Although I agree with the balancing approach employed by the majority, I find the scales tip differently. I believe that the majority has weighed the competing interests badly, according too much force to the claims of the Union and too little to those of the public interest at stake. As indicated previously, the interest of the Union stems from its members' constitutionally protected right to seek redress in the courts or, as here, before an agency. By the plan at issue, the Union has sought to make it easier for members to obtain benefits under the Illinois Workmen's Compensation Act.5 The plan is evidently designed to help injured union members in three ways: (1) by assuring that they will have knowledge of and access to an attorney capable of handling their claims; (2) by guaranteeing that they will not be charged excessive legal fees; and (3) by protecting them from crippling, even though reasonable, fees by making legal costs payable collectively through union dues. These are legitimate and laudable goals. However, the union plan is by no means necessary for their achievement. They all may be realized by methods which are proper under the laws of Illinois.
The Illinois Supreme Court in this case repeated its statement in a prior case that a union may properly make known to its members the names of attorneys it deems capable of handling particular types of claims.6 Such union notification would serve to assure union members of access to competent lawyers.
As regards the protection of union members against the charging of unreasonable fees, a fully efficient safeguard would seem to be found in the Illinois Workmen's Compensation Act itself. An amendment to the Act in 1915, shortly after its initial passage,7 provided that the Industrial Commission.
'shall have the power to determine the reasonableness and fix the amount of any fee or compensation charged by any person for any service performed in connection with this Act, or for which payment is to be made under this Act or rendered in securing any right under this Act.'8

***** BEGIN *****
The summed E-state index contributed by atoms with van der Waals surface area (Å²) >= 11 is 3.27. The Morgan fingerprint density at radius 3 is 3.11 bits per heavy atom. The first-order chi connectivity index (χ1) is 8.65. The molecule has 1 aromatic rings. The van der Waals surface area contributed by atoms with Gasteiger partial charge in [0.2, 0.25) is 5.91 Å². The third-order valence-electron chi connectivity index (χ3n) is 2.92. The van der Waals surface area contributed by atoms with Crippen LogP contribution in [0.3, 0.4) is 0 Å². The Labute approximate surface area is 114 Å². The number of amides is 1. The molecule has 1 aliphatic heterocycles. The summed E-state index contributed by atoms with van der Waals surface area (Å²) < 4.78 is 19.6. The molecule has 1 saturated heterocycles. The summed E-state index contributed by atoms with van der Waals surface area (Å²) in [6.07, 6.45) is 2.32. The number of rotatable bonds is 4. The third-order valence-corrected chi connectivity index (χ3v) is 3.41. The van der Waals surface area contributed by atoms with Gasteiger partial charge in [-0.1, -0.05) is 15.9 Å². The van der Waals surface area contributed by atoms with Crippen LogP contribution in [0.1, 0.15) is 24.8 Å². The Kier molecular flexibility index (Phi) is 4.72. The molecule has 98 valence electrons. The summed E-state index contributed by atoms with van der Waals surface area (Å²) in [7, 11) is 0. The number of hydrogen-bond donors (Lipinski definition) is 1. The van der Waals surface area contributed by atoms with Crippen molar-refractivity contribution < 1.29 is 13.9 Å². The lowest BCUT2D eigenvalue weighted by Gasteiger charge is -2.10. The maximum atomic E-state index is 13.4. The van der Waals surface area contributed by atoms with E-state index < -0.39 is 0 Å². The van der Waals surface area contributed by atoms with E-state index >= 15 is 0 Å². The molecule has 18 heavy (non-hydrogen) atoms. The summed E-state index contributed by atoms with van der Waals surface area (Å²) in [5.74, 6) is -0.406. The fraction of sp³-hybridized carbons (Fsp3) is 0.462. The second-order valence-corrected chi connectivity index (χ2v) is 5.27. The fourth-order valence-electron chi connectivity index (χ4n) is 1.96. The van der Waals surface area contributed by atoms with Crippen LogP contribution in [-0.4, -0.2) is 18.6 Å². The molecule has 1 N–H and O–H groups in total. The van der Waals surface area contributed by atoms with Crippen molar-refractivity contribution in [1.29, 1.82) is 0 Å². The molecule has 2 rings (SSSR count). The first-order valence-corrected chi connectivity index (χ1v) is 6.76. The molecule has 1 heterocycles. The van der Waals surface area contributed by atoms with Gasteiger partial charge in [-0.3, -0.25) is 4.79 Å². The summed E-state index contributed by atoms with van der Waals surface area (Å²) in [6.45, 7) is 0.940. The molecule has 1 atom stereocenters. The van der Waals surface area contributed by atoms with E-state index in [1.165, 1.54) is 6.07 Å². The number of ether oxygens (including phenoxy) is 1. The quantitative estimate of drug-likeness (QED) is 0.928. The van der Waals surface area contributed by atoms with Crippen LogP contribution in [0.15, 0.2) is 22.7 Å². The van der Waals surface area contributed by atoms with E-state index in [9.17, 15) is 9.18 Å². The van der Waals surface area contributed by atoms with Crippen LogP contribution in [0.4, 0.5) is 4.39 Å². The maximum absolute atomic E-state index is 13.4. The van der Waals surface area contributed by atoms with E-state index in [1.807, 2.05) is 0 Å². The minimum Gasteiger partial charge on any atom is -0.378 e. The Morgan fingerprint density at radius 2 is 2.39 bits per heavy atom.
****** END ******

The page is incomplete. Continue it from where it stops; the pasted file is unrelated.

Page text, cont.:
In 1927, the words 'including attorneys, physicians, surgeons and hospitals' were added following the phrase 'or compensation charged by any person.'9 Thus, there would now appear to be no reasonable grounds for fearing that union members will be subjected to excessive legal fees.
The final interest sought to be promoted by the present plan is in the collective payment of legal fees. That objective could presumably be realized by imposing assessments on union members for the establishment of a fund out of which injured members would be reimbursed for their legal expenses.10 There is no reason to believe that this arrangement would be improper under Illinois law, since the union's obligation would run only to the member and there would be no financial connection between union and attorney.
The regulatory interest of the State in this instance is found in the potential for abuse inherent in the union plan. The plan operates as follows. The Union employs a licensed lawyer on a salary basis11 to represent members and their dependents in connection with their claims under the Workmen's Compensation Act. Members are told that they may employ other attorneys if they wish. The attorney is selected by the Executive Board of District 12, and the terms of employment specify that the attorney's sole obligation is to the person represented and that there will be no interference by the Union. Injured union members are furnished by the Union with a form which advises them to send the form to the Union's legal department. Upon receipt of the form, the attorney assumes it to constitute a request that he file on behalf of the injured member a claim with the Industrial Commission, though no such explicit request is contained in the form. The application for compensation is prepared by secretaries in the union offices, and when complete it is sent directly to the Industrial Commission. In most instances, the attorney has neither seen nor talked with the union member at this stage, though the attorney is available for consultation at specified times. After the filing of the claim and prior to the hearing before the Commission, the attorney prepares for its presentation by resorting to his file and to the application, usually without conferring with the injured member. Ordinarily the member and this attorney first meet at the time of the hearing before the Commission.
The attorney determines what he thinks the claim to be worth and attempts to settle with the employer's attorney during prehearing negotiations. If agreement is reached, the attorney recommends to the injured member that he accept the result. If no settlement occurs, a hearing on the merits is held before the Industrial Commission. The full amount of the settlement or award is paid to the injured member. The attorney retains for himself no part of the amount received, his sole compensation being his annual salary paid by the Union.